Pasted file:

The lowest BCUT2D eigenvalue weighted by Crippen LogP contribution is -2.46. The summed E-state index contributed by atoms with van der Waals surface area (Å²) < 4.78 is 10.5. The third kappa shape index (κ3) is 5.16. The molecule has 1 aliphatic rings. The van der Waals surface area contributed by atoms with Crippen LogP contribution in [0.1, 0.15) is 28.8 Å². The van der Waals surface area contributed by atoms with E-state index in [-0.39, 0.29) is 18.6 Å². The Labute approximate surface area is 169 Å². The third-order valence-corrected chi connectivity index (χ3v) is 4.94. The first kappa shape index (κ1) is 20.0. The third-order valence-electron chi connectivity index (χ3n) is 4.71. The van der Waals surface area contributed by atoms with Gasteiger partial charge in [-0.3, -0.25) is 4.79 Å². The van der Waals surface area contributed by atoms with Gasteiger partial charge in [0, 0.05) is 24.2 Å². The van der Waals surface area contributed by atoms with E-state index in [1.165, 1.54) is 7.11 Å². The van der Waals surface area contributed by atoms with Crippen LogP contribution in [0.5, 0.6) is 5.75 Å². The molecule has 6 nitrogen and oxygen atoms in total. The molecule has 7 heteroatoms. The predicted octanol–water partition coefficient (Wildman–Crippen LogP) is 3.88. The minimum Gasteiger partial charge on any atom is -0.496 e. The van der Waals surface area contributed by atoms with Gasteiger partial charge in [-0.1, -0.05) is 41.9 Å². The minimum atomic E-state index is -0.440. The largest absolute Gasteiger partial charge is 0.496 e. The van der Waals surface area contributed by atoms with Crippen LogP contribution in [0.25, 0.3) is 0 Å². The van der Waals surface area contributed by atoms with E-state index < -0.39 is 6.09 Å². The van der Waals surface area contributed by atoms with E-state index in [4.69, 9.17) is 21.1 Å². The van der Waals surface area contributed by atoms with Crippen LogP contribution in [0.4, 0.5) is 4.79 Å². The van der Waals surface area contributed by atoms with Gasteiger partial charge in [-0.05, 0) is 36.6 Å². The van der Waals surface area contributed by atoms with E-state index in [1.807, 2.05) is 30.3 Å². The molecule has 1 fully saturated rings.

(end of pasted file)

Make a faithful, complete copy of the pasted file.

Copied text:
The lowest BCUT2D eigenvalue weighted by Crippen LogP contribution is -2.46. The summed E-state index contributed by atoms with van der Waals surface area (Å²) < 4.78 is 10.5. The third kappa shape index (κ3) is 5.16. The molecule has 1 aliphatic rings. The van der Waals surface area contributed by atoms with Crippen LogP contribution in [0.1, 0.15) is 28.8 Å². The van der Waals surface area contributed by atoms with E-state index in [-0.39, 0.29) is 18.6 Å². The Labute approximate surface area is 169 Å². The third-order valence-corrected chi connectivity index (χ3v) is 4.94. The first kappa shape index (κ1) is 20.0. The third-order valence-electron chi connectivity index (χ3n) is 4.71. The van der Waals surface area contributed by atoms with Gasteiger partial charge in [-0.3, -0.25) is 4.79 Å². The van der Waals surface area contributed by atoms with Gasteiger partial charge in [0, 0.05) is 24.2 Å². The van der Waals surface area contributed by atoms with E-state index in [1.165, 1.54) is 7.11 Å². The van der Waals surface area contributed by atoms with Crippen LogP contribution in [0.5, 0.6) is 5.75 Å². The molecule has 6 nitrogen and oxygen atoms in total. The molecule has 7 heteroatoms. The predicted octanol–water partition coefficient (Wildman–Crippen LogP) is 3.88. The minimum Gasteiger partial charge on any atom is -0.496 e. The van der Waals surface area contributed by atoms with Gasteiger partial charge in [-0.1, -0.05) is 41.9 Å². The minimum atomic E-state index is -0.440. The largest absolute Gasteiger partial charge is 0.496 e. The van der Waals surface area contributed by atoms with Crippen LogP contribution in [0.25, 0.3) is 0 Å². The van der Waals surface area contributed by atoms with E-state index < -0.39 is 6.09 Å². The van der Waals surface area contributed by atoms with E-state index in [4.69, 9.17) is 21.1 Å². The van der Waals surface area contributed by atoms with Crippen LogP contribution in [0.4, 0.5) is 4.79 Å². The van der Waals surface area contributed by atoms with Gasteiger partial charge in [-0.05, 0) is 36.6 Å². The van der Waals surface area contributed by atoms with E-state index in [1.807, 2.05) is 30.3 Å². The molecule has 1 fully saturated rings.